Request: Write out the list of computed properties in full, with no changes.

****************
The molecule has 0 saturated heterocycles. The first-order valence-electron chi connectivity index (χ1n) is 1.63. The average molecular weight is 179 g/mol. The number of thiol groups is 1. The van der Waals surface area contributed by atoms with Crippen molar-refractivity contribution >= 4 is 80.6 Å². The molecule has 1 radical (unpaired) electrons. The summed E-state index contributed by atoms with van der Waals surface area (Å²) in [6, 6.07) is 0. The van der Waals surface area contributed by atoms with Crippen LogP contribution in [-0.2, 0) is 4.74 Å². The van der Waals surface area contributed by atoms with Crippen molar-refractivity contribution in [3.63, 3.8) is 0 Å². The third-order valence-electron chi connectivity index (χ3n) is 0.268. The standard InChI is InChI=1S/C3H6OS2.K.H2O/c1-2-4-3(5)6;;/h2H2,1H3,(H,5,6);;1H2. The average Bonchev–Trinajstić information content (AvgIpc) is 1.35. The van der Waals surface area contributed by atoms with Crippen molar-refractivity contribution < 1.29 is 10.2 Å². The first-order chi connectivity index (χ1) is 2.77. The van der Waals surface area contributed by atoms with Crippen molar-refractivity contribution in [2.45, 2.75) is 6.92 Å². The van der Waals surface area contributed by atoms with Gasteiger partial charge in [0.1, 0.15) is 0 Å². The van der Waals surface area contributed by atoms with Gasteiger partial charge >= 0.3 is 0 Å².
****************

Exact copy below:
The molecule has 0 saturated heterocycles. The first-order valence-electron chi connectivity index (χ1n) is 1.63. The average molecular weight is 179 g/mol. The number of thiol groups is 1. The van der Waals surface area contributed by atoms with Crippen molar-refractivity contribution >= 4 is 80.6 Å². The molecule has 1 radical (unpaired) electrons. The summed E-state index contributed by atoms with van der Waals surface area (Å²) in [6, 6.07) is 0. The van der Waals surface area contributed by atoms with Crippen LogP contribution in [-0.2, 0) is 4.74 Å². The van der Waals surface area contributed by atoms with Crippen molar-refractivity contribution in [3.63, 3.8) is 0 Å². The third-order valence-electron chi connectivity index (χ3n) is 0.268. The standard InChI is InChI=1S/C3H6OS2.K.H2O/c1-2-4-3(5)6;;/h2H2,1H3,(H,5,6);;1H2. The average Bonchev–Trinajstić information content (AvgIpc) is 1.35. The van der Waals surface area contributed by atoms with Crippen molar-refractivity contribution < 1.29 is 10.2 Å². The first-order chi connectivity index (χ1) is 2.77. The van der Waals surface area contributed by atoms with Crippen molar-refractivity contribution in [2.45, 2.75) is 6.92 Å². The van der Waals surface area contributed by atoms with Gasteiger partial charge in [0.1, 0.15) is 0 Å². The van der Waals surface area contributed by atoms with Gasteiger partial charge >= 0.3 is 0 Å².